In these days of overheated rhetoric that threatens domestic tranquility and international arrangements alike, I’m reminded of instances of intemperate words causing crises in the foreign alliance that President Donald Trump recently referred to as America’s oldest -- with France during the Revolutionary War – but when American leaders kept their cool and managed to save our country in its infancy.
In July 1778, five months after the Franco-American alliance had been signed, a French fleet under Admiral Charles Hector, Comte d’Estaing came to America. It arrived to great cheers, but almost immediately had two military disasters, first abandoning a promising naval assault on New York City because the Sandy Hook sandbar was supposedly too high to cross, and then, in conjunction with an American land force under General John Sullivan, botching an invasion of Newport. Recriminations on both sides ensued, featuring some very insulting language by Sullivan. The alliance teetered. The Marquis de Lafayette, a distant cousin of d’Estaing’s, became so incensed that he offered to defend d’Estaing’s honor with his sword.
It was up to George Washington to save the day. He started the process by writing to Lafayette:
I feel myself hurt also at every illiberal and unthinking reflection which may have been cast upon Count d’Estaing …. In a free & Republican government … every Man will speak as he thinks, or more properly without thinking – Consequently will judge of Effects without attending to the Causes. It is in the nature of Man to be displeased with every thing that disappoints a favourite hope, or flattering project, and it is the folly of too many of them, to condemn without investigating circumstances.
Lafayette calmed down. Washington’s sentiments prevailed -- Congress issued a letter of thanks to d’Estaing for showing up and trying, and the admiral promised to return next year and do better. He did return in 1779, but did even worse in trying to recapture Savannah.
By late 1779, the American cause was at a low point. John Adams, in Paris with Congressional instructions making him the sole American authorized to negotiate for peace, was so repeatedly rude to the Comte de Vergennes, the French foreign minister, that Vergennes refused to deal with him and all but banished him to the Netherlands. Franklin then had to salvage the alliance and assure continued French support. After getting hold of Adams’ precise instructions from Congress, Franklin apologized profusely to Vergennes, calling those instructions “so different from the Language held by Mr. Adams [that] it is impossible that his Conduct … should be approved by his Constituents.” The foreign minister pronounced himself mollified, and consented the next spring to send a substantial force to America, led by General Jean-Baptiste Donatien de Vimeur, Comte de Rochambeau.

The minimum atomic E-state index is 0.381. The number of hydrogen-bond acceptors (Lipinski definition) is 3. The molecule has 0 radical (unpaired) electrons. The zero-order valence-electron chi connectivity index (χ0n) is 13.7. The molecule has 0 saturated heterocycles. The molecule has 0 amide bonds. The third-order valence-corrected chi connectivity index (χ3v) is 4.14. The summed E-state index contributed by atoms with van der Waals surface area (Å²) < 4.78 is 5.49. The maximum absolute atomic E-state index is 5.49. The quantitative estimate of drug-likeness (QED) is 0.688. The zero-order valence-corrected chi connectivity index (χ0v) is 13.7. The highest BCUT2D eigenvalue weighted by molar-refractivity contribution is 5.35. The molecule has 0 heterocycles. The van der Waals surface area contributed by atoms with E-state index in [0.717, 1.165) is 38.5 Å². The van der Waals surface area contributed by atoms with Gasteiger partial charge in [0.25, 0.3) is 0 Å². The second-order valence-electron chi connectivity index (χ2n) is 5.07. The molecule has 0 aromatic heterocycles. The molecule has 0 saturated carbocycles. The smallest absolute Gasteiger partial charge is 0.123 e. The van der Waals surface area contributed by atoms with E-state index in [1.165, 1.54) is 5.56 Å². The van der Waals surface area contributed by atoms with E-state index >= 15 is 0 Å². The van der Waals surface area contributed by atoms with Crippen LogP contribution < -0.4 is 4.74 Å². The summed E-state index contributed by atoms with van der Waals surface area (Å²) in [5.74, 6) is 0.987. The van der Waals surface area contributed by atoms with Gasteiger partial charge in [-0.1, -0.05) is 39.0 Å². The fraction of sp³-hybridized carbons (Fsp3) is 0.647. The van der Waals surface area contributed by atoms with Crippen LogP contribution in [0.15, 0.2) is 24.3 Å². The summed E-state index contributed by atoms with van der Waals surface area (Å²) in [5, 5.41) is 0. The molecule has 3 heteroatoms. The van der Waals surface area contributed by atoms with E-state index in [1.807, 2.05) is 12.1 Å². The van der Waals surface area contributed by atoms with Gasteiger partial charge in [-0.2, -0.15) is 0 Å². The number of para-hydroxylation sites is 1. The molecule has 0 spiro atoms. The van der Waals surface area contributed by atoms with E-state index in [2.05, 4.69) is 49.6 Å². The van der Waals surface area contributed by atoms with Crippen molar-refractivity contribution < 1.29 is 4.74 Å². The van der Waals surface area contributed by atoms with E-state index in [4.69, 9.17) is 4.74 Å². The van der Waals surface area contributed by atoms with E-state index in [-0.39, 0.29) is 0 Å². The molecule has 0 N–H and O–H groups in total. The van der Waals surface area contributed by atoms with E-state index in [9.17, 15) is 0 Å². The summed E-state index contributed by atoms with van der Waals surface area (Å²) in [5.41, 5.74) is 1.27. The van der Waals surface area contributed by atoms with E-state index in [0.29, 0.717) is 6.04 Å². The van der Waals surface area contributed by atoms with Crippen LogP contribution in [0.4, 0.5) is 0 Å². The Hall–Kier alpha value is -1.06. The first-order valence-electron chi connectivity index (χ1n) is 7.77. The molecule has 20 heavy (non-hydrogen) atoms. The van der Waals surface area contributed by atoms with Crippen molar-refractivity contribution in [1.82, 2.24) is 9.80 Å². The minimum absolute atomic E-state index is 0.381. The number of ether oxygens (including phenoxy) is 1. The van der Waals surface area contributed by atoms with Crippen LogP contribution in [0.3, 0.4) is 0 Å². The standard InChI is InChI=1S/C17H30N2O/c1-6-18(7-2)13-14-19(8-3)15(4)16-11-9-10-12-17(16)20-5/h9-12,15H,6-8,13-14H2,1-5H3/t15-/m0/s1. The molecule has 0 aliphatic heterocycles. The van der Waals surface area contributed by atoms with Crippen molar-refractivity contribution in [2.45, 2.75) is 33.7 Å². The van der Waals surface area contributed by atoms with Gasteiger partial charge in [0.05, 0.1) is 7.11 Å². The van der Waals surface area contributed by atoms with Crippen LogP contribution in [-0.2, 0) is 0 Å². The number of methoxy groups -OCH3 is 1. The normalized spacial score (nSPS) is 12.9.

On August 14, 1781 another crisis arose. For nearly five years Washington had been advocating that the best way – maybe the only way -- to end the war was to recapture New York City and its resident British army. He held to that objective over the past year even though Rochambeau had repeatedly refused to have his army and accompanying ships take part in such an attack, believing the combined Franco-American forces unequal to it. As a war-ending target, Rochambeau preferred the British enclave at Yorktown, and he had been secretly working toward that objective, conveying his sentiments to Admiral Francois Joseph Paul de Grasse, in command of a sizable French fleet then in the Caribbean.
Rochambeau had moved his army to the Hudson River and joined with Washington – who expected them to shortly attack New York together – when they received a letter from de Grasse advising them that he was going to the Yorktown peninsula. Washington was so upset that he might have been forgiven had he let loose his well know and justly-feared temper.
Instead, Washington demonstrated his strengths as a leader by pivoting immediately to Yorktown and thereafter wholly devoting his considerable energies to coordinating nearly every detail of six different American and French forces that would converge on the peninsula and win the ultimately deciding battle of the American Revolution.
In the fall of 1782, the Paris peace negotiations were stuck in a rut. Negotiators Franklin and John Jay had not been making much headway with the British. The third negotiator, Adams, summoned back from the Netherlands, arrived spoiling for fights with Vergennes and Franklin. But he soon saw that he needed to put past hurts aside and work, primarily with Jay, to make progress. And they did, enough so that at a Franco-American dinner, Adams received two compliments: Vergennes seated Adams in a place of honor, next to Mme. Vergennes – they chatted amiably – and a French nobleman said to him, “Vous êtes le Washington de la negociations.” (You are the Washington of the negotiations.) Adams repeated that line to his diary, and then admitted to it that “the compliment belongs to Mr. Jay.” The realization made him work even harder. Within days, the deals were made to assure American independence and borders that would allow the future expansion of the country.
Thereafter the Franco-American alliance faded, but it had been held together during crises by true leaders who shrugged off exacerbating rhetoric and kept their focus on their shared task, the independence and future greatness of the United States of America.
TOM SHACHTMAN has written or co-authored more than thirty books, as well as award-winning documentaries seen on ABC, CBS, NBC, PBS, and the BBC, and has taught at New York University and lectured at Harvard, Stanford, and Georgia Tech. He is a former chairman of The Writers Room in Manhattan and was a trustee of the Connecticut Humanities Council and a founding director of the Upper Housatonic Valley National Heritage Area.